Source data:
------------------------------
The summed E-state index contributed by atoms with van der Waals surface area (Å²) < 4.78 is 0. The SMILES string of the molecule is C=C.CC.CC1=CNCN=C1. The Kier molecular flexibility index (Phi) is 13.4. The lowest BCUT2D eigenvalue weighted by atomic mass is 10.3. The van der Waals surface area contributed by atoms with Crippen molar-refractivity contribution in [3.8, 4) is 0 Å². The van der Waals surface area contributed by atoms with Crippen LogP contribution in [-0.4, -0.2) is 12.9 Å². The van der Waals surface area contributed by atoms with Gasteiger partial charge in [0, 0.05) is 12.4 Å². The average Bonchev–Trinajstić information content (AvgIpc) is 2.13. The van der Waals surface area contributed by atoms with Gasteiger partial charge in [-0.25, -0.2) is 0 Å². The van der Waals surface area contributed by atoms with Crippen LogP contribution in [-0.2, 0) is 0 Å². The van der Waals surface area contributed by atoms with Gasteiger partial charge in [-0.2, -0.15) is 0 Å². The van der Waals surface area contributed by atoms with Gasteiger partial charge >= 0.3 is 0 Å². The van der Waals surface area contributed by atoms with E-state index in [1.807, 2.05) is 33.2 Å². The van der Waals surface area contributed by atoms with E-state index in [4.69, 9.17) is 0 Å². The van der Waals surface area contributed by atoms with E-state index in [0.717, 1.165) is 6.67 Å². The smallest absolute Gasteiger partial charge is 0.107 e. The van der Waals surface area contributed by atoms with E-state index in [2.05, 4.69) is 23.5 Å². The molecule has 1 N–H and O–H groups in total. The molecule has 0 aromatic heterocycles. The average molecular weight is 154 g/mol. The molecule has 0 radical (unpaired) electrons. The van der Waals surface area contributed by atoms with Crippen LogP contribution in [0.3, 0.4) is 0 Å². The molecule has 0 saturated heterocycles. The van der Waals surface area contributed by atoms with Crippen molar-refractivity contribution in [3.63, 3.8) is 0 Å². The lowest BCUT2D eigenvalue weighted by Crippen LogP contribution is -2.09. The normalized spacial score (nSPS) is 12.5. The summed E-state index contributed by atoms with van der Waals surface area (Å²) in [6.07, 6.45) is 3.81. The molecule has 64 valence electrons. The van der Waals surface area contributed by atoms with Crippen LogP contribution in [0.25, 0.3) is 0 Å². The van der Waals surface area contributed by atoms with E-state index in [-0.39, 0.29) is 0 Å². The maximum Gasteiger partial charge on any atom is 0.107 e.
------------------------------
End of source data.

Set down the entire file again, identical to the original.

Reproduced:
The summed E-state index contributed by atoms with van der Waals surface area (Å²) < 4.78 is 0. The SMILES string of the molecule is C=C.CC.CC1=CNCN=C1. The Kier molecular flexibility index (Phi) is 13.4. The lowest BCUT2D eigenvalue weighted by atomic mass is 10.3. The van der Waals surface area contributed by atoms with Crippen molar-refractivity contribution in [3.8, 4) is 0 Å². The van der Waals surface area contributed by atoms with Crippen LogP contribution in [-0.4, -0.2) is 12.9 Å². The van der Waals surface area contributed by atoms with Gasteiger partial charge in [0, 0.05) is 12.4 Å². The average Bonchev–Trinajstić information content (AvgIpc) is 2.13. The van der Waals surface area contributed by atoms with Gasteiger partial charge in [-0.25, -0.2) is 0 Å². The van der Waals surface area contributed by atoms with Crippen LogP contribution in [-0.2, 0) is 0 Å². The van der Waals surface area contributed by atoms with Gasteiger partial charge in [-0.2, -0.15) is 0 Å². The van der Waals surface area contributed by atoms with Gasteiger partial charge >= 0.3 is 0 Å². The van der Waals surface area contributed by atoms with E-state index in [1.807, 2.05) is 33.2 Å². The van der Waals surface area contributed by atoms with E-state index in [4.69, 9.17) is 0 Å². The van der Waals surface area contributed by atoms with E-state index in [0.717, 1.165) is 6.67 Å². The smallest absolute Gasteiger partial charge is 0.107 e. The van der Waals surface area contributed by atoms with E-state index in [2.05, 4.69) is 23.5 Å². The molecule has 1 N–H and O–H groups in total. The molecule has 0 aromatic heterocycles. The average molecular weight is 154 g/mol. The molecule has 0 radical (unpaired) electrons. The van der Waals surface area contributed by atoms with Crippen LogP contribution in [0.3, 0.4) is 0 Å². The molecule has 0 saturated heterocycles. The van der Waals surface area contributed by atoms with Crippen molar-refractivity contribution in [3.63, 3.8) is 0 Å². The lowest BCUT2D eigenvalue weighted by Crippen LogP contribution is -2.09. The normalized spacial score (nSPS) is 12.5. The summed E-state index contributed by atoms with van der Waals surface area (Å²) in [6.07, 6.45) is 3.81. The molecule has 64 valence electrons. The van der Waals surface area contributed by atoms with Crippen LogP contribution in [0.25, 0.3) is 0 Å². The van der Waals surface area contributed by atoms with E-state index in [-0.39, 0.29) is 0 Å². The maximum Gasteiger partial charge on any atom is 0.107 e.